|Publication number||US6943361 B2|
|Application number||US 10/146,771|
|Publication date||Sep 13, 2005|
|Filing date||May 16, 2002|
|Priority date||Feb 15, 2002|
|Also published as||CA2476083A1, EP1474821A2, US7259382, US20030155536, US20040256582, WO2003071580A2, WO2003071580A3|
|Publication number||10146771, 146771, US 6943361 B2, US 6943361B2, US-B2-6943361, US6943361 B2, US6943361B2|
|Inventors||Joseph D. Laudano, Prasad S. Sastry, Albert Louis Winkler, Michael G. Manning|
|Original Assignee||Voltarc Technologies Inc.|
|Export Citation||BiBTeX, EndNote, RefMan|
|Patent Citations (31), Referenced by (4), Classifications (10), Legal Events (5)|
|External Links: USPTO, USPTO Assignment, Espacenet|
The subject application is a continuation-in-part of commonly owned U.S. patent application Ser. No. 10/077,279, filed Feb. 15, 2002, which is herein incorporated by reference in its entirety.
1. Field of the Invention
The present invention relates generally to discharge lamps, and more particularly, to a discharge lamp for use in tanning applications, wherein the lamp includes a vitreous tube having a series of grooves formed in its periphery.
2. Background of the Related Art
Discharge lamps have been in existence for many decades. Discharge lamps consist primarily of an elongated vitreous tube having axially opposed end seals and coated on the inside with phosphor powders which fluoresce when excited by ultraviolet light. Filament electrodes are mounted on the end seals of the tube and are connected to base pins which engage with the lamp housing. The elongated tube is filled with a rare gas, such as argon, and a drop of mercury.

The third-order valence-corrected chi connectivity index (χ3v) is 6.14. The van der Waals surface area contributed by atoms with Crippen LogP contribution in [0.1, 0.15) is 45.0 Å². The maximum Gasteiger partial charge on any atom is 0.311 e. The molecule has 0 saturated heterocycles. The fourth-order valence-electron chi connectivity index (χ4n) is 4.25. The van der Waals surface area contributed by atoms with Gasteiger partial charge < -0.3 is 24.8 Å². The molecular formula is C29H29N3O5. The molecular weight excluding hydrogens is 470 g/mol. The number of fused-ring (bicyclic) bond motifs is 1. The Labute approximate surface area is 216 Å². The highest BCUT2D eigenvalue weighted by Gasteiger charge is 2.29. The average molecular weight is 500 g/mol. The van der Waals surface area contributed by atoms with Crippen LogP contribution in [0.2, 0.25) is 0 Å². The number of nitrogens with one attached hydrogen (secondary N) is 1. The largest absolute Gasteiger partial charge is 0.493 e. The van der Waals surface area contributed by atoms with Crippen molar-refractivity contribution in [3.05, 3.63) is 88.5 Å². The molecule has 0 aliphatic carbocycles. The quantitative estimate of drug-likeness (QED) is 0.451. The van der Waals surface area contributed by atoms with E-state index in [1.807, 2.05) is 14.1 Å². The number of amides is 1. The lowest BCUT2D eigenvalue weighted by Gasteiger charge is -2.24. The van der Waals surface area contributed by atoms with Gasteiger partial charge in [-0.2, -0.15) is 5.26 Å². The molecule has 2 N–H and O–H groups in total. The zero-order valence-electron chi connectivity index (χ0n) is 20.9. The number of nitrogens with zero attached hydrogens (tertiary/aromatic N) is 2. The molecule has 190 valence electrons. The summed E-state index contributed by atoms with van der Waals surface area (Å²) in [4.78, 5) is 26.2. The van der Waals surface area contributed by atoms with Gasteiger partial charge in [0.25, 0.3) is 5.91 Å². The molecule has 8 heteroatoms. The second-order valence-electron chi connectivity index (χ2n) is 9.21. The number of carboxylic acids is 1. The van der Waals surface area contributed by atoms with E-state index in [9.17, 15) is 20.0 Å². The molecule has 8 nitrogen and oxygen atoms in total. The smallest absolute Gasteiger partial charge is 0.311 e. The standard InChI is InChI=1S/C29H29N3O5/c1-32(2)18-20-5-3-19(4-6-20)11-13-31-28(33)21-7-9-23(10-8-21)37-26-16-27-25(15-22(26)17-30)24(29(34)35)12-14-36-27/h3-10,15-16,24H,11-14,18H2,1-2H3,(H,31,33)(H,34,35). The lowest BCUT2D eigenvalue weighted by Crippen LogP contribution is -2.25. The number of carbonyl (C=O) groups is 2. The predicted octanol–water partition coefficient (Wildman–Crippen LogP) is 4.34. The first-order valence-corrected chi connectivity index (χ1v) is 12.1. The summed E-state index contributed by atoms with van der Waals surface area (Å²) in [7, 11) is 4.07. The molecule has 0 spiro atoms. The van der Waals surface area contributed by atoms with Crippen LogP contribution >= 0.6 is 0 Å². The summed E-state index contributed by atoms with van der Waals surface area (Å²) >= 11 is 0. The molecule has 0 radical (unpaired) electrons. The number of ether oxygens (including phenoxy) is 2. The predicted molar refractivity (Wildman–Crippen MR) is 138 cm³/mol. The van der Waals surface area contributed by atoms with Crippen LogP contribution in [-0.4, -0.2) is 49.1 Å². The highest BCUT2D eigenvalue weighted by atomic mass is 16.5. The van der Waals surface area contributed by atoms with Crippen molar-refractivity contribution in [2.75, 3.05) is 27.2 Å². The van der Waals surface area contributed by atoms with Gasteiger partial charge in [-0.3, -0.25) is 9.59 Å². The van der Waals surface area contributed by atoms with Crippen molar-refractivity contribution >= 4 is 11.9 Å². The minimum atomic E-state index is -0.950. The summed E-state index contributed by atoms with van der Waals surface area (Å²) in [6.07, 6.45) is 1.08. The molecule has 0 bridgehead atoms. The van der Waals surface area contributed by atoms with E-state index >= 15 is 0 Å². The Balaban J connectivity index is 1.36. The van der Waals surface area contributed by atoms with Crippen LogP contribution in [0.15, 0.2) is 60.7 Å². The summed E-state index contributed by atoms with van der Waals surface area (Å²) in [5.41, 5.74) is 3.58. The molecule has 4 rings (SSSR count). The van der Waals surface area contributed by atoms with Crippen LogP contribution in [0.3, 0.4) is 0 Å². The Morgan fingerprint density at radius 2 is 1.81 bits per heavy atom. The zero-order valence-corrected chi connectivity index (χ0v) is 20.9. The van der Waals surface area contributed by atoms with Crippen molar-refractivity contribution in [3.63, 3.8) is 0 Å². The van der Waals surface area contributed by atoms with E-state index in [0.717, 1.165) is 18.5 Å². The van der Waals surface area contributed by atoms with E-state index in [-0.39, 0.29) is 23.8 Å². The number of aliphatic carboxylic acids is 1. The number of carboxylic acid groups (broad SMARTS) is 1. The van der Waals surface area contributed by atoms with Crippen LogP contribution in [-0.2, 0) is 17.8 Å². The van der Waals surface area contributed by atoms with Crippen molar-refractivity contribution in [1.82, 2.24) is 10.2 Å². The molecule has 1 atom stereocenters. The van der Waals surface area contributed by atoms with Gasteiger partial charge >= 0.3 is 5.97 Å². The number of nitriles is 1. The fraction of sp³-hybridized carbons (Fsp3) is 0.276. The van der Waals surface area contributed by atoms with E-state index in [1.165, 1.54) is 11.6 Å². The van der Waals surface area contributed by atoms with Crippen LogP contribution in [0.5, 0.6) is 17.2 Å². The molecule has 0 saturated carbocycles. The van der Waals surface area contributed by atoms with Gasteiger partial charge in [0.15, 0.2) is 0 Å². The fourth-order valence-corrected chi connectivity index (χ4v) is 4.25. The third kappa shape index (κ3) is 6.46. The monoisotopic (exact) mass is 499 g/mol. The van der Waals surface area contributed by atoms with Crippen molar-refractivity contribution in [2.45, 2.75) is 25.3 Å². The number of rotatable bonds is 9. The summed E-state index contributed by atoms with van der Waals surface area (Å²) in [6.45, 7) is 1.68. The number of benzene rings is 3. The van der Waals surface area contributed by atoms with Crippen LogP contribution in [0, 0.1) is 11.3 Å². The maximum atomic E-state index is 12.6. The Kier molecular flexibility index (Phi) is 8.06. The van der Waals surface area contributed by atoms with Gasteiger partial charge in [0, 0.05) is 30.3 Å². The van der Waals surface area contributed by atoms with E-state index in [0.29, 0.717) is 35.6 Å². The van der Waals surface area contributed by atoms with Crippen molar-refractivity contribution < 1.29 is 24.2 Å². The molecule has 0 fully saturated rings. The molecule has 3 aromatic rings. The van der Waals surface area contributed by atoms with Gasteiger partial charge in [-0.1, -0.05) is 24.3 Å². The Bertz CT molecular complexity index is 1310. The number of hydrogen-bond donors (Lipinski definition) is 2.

Discharge lamps typically operate at a relatively low pressure. In operation, an alternating current is applied to the electrodes which increases the electrode temperature and causes the emission of electrons therefrom. These electrons are accelerated by the voltage across the tube until they collide with the mercury atoms, causing them to be ionized and excited. When the mercury atoms return to their normal state, mercury spectral lines in both the visible and ultraviolet region are generated. The ultraviolet radiation excites the phosphor coating to luminance. The resulting output is not only much higher than that obtained from the mercury lines alone, but also results in a continuous spectrum with colors dependent upon the phosphors used.